Pull, Eat, Repeat: The Invasive Garlic Mustard
Abundant at the forest’s edge, along roadsides, and on river floodplains, garlic mustard is deemed by many as a noxious, invasive species that chokes out native vegetation. But we mustn’t forget that garlic mustard is also a highly nutritious spring green.
An invasive species like garlic mustard is a wonderful early spring staple in the forager’s kitchen — it makes a delicious and utilitarian pesto. We can help minimize the plant’s invasiveness in native habitats while providing nourishment at the table by incorporating it into regular mealtime.
The earliest appearance of garlic mustard was recorded in the mid-1800s on the Atlantic coast. High in vitamin C and a nutritious bitter green, it is believed to have been brought by settlers to the area of Long Island, N.Y., for food and medicinal purposes. Since that time, garlic mustard has spread south and west and has wreaked havoc on natural areas throughout the eastern United States, particularly in disturbed areas within fields, floodplains, and woodlands across the Midwest.
Garlic mustard thrives on disturbed land and areas under development. It is a winter-hardy biennial plant and can reproduce lightning fast in its second year, able to produce hundreds of seeds once it goes to flower. Once the plant sets its seed, the seeds can remain viable in the soil for many years.
Frequently, the entire plant is pulled before it goes to flower to help maintain control of the garlic mustard’s population. Try to work clean in removing the plant from the soil, as this will mean less soil to remove in the kitchen. If you don’t remove the entire plant and only want to gather the leaves, kitchen shears can easily trim the edible greens. The stems are best harvested before the flower buds appear or open. Trim these succulent stalks of their leaves and discard the leaves before cooking.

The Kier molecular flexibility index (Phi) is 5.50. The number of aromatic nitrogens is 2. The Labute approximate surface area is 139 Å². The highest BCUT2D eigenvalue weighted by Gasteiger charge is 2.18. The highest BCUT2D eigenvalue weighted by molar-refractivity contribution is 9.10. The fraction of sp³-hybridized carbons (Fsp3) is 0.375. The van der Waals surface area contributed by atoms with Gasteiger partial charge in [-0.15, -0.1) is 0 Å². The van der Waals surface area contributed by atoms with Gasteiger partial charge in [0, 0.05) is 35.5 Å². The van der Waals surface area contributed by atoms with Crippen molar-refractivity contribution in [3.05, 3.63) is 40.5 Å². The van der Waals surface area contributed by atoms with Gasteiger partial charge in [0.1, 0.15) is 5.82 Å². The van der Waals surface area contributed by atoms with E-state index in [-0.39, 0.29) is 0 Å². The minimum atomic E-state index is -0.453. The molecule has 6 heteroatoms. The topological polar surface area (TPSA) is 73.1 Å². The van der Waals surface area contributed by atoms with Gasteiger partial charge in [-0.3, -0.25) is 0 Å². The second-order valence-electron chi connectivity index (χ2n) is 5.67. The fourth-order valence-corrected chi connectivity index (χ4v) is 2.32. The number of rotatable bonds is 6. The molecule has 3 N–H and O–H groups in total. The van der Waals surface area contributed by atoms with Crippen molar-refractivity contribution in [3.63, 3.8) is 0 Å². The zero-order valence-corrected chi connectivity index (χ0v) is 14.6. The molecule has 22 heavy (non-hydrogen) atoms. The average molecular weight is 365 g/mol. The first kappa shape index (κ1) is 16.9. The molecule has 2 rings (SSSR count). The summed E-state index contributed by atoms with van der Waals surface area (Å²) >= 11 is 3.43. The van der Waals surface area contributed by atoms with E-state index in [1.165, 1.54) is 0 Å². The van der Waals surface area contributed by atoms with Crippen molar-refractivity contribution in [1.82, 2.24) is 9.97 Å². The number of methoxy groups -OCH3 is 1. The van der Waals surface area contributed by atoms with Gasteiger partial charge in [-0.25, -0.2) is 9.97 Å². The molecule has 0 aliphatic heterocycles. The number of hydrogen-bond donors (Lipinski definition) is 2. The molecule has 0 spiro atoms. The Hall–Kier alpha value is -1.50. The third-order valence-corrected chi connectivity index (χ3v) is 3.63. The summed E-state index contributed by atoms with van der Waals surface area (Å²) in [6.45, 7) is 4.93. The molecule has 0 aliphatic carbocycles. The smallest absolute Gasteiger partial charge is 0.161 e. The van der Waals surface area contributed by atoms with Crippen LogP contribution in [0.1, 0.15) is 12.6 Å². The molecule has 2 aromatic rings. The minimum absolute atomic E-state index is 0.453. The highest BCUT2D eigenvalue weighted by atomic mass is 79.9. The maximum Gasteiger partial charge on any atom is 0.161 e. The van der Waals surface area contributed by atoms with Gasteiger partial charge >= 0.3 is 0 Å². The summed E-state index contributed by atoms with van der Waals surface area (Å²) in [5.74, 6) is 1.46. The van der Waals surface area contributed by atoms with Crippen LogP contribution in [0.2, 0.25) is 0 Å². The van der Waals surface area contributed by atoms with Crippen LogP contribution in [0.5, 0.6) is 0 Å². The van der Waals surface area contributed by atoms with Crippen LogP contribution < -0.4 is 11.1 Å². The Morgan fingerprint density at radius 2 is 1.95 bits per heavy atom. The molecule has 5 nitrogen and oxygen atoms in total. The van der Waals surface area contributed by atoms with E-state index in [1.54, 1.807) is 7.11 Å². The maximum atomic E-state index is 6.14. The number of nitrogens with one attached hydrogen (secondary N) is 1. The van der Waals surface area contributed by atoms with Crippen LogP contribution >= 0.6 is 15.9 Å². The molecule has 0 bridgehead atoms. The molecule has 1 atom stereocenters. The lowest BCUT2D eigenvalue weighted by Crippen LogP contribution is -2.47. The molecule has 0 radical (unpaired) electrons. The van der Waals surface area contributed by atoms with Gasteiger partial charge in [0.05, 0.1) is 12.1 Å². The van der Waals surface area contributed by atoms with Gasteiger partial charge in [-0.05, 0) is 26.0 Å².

One of the most popular ways to prepare garlic mustard greens is as a versatile, delicious pesto. Pesto recipes can be adjusted (the lovely thing about pesto!) to suit personal taste preferences and the flavor of the garlic mustard that is being harvested. Want to prepare a large batch? Pesto can be made without the nuts and frozen into ice-cube sized portions that will last for several months until the local basil is ready for harvest. Add the nuts later, when are ready to serve the dish.
The pesto can be added to pasta, used in soups (like a French soupe au pistou), served on crackers with cheese as an elegant appetizer, or even used as a base for a wild foods pizza of local morels, homemade soft cheese, and wild onion. In other dishes, partner garlic mustard with complimentary flavors like parsley, walnuts, and lemon to suit your palate.
Basic Foraged Greens & Garlic Mustard Pesto
4 cups leaves, stems of Garlic Mustard (washed)
1 cup wild chives
1 cup wild garlic scapes
1 cup parsley (if desired)
1 cup walnuts
4 TBSP coconut oil
1tsp sea salt, pepper, squirt of lemon juice to taste
Add all to food processor, puree. Check flavor, add parsley, salt, pepper to preferred taste. Serve over crackers, on pizza, pasta, soup… the ideas are limitless and the pesto can be used in similar ways to traditional basil pesto.